Overwatch is the latest game from Blizzard, which is one of the most famous game developers, especially notable for developing World of Warcraft. Unlike most of Blizzard’s games, which tend toward strategy or RPG-style gameplay, Overwatch is a competitive first person shooter.
However, like most of Blizzard’s games, Overwatch comes with enough fresh twists on the genre to keep it interesting and exciting, making it one of the fastest growing eSports games today.
The thing that makes Overwatch stand out most amongst other first person shooter games is its cast of characters. Similar to a MOBA like DotA 2 or League of Legends, Overwatch’s mechanics change drastically depending on the heroes being played.
Play as Reinhardt, and you will spend a lot of your time shielding other heroes with your huge energy shield, with occasional breaks to get up close and personal to clobber an out of position hero with your huge hammer.
Play as Widowmaker, on the other hand, and you may as well be playing a different game, focusing on sitting on the sidelines lining up the perfect long distance instant kill head shot before grappling away to a safe distance.
This hero system is at the core of Overwatch’s gameplay. Players each choose a different hero to start the game as, and fight as a team of six against an opposing six heroes.
However, unlike most games of this style, a player who finds their hero ineffective against the enemy team composition can switch to another hero at their base, letting teams try different strategies against each other as the game moves on.
Maybe the opposing team’s shields are making it impossible to get a shot in, so a Widowmaker switches to an imprecise but high damage hero like Junkrat to blast through them.
Maybe a Bastion is set up at a choke point, so a Soldier 76 goes Genji for the ability to reflect his own bullets back at him.
While the game is strategic enough in the normal Quick Play mode, Blizzard has also made a Competitive mode for players who wish to take their game to the next level. Competitive mode makes a number of changes to the Quick Play formula to make for a more structured and skill-based game.
While Quick Play is optimized for low pressure matches that players can enter and leave at will, Competitive play asks more of players. When you queue for a competitive match, the game attempts to match you into and against teams of similarly skilled players based on the Skill Rank, or SR, of each player.
SR is awarded or lost at the end of each competitive match, making it a number that constantly updates based on the performance of each player.
Once a match has been found, any players leaving the match early will be penalized by an automatic SR loss as well as a temporary time out from queuing for a match. Serial leavers eventually will be banned from competitive altogether! This is to ensure that matches are not ruined by players who give up halfway through a match.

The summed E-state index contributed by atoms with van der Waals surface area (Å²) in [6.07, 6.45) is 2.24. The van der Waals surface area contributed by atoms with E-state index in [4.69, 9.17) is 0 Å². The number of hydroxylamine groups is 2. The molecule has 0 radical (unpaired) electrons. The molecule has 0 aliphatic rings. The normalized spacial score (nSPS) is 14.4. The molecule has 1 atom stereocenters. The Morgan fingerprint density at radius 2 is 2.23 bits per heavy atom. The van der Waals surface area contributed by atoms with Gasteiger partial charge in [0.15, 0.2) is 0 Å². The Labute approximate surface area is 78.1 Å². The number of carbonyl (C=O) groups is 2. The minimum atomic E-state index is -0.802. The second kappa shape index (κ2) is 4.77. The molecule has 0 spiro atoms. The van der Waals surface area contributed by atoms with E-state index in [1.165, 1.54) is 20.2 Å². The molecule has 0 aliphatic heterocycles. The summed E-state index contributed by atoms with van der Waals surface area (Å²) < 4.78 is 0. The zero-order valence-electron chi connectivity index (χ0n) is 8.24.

While Quick Play games are fluid, with players often leaving when they feel a game is over and being replaced with new players, a Competitive game has two set teams that will not change over the course of the match, even if a player leaves.
Competitive games are also changed in other ways. In Quick Play, there are several maps that are played asymmetrically. One team will be assigned to defend the objective from the attacking team.
The game ends either when the attacking team accomplishes their goal, or when the attackers run out of time, resulting in a defensive win. However, in Competitive, this is done a little differently.
Instead of giving one team the role of offense and the other of defense, which depending on the map can be an advantage one way or the other, Competitive matches effectively last for two Quick Play matches of the map. After one team has either succeeded or failed at attacking the objective, the other team gets a chance to try attacking.
Winners in this mode are determined by the team that manages to either hold the enemy off for longer or complete the objective faster. That way, the game isn’t over as soon as the attackers take the objective or run out of time! It ends up being a competition, giving the losing team of the first half a chance to fight back.
Because of the high stakes, the atmosphere among players in a competitive match is usually much different than that in a Quick Play game. While in Quick Play, players are often trying out new heroes, not communicating with their team, and generally messing around, Competitive matches tend to be more serious.
Teams will communicate about team composition and be more quick to call out enemy positions and strategy changes that might affect their team. Competitive players are also much more likely to change to a different hero when things are going poorly for them.
As players rank up and gain more SR in Competitive games, their rank increases. Ranks range from Bronze to Grand Master, with increasing SR requirements for each rank. Players are Bronze all the way until 1500 SR, which is when Silver starts.
Silver is from 1500-1999, followed by Gold at 2000-2499, then Platinum at 2500-2999, Diamond at 3000-3499, Master at 3500-3999, and Grandmaster at 4000 and above. Additionally, each region (North America, Europe, etc.) has a top 500 rank range, reserved for the top 500 players by SR in that region. The majority of players fall into Gold or Platinum, with 32% of players in Gold and 25% in platinum.
Silver is a close third, with 21% of players, while diamond has only 10% of players. Bronze, Master, and Grandmaster contain only 12% of players between them, with the majority of those in Bronze.
Overwatch Competitive mode is one of the most strategically interesting FPS experiences available. There is a good reason that Overwatch is one of the top growing www.rivalry.gg eSports games out there! If you are interested in Overwatch, consider watching the Overwatch League games to see the action for yourself.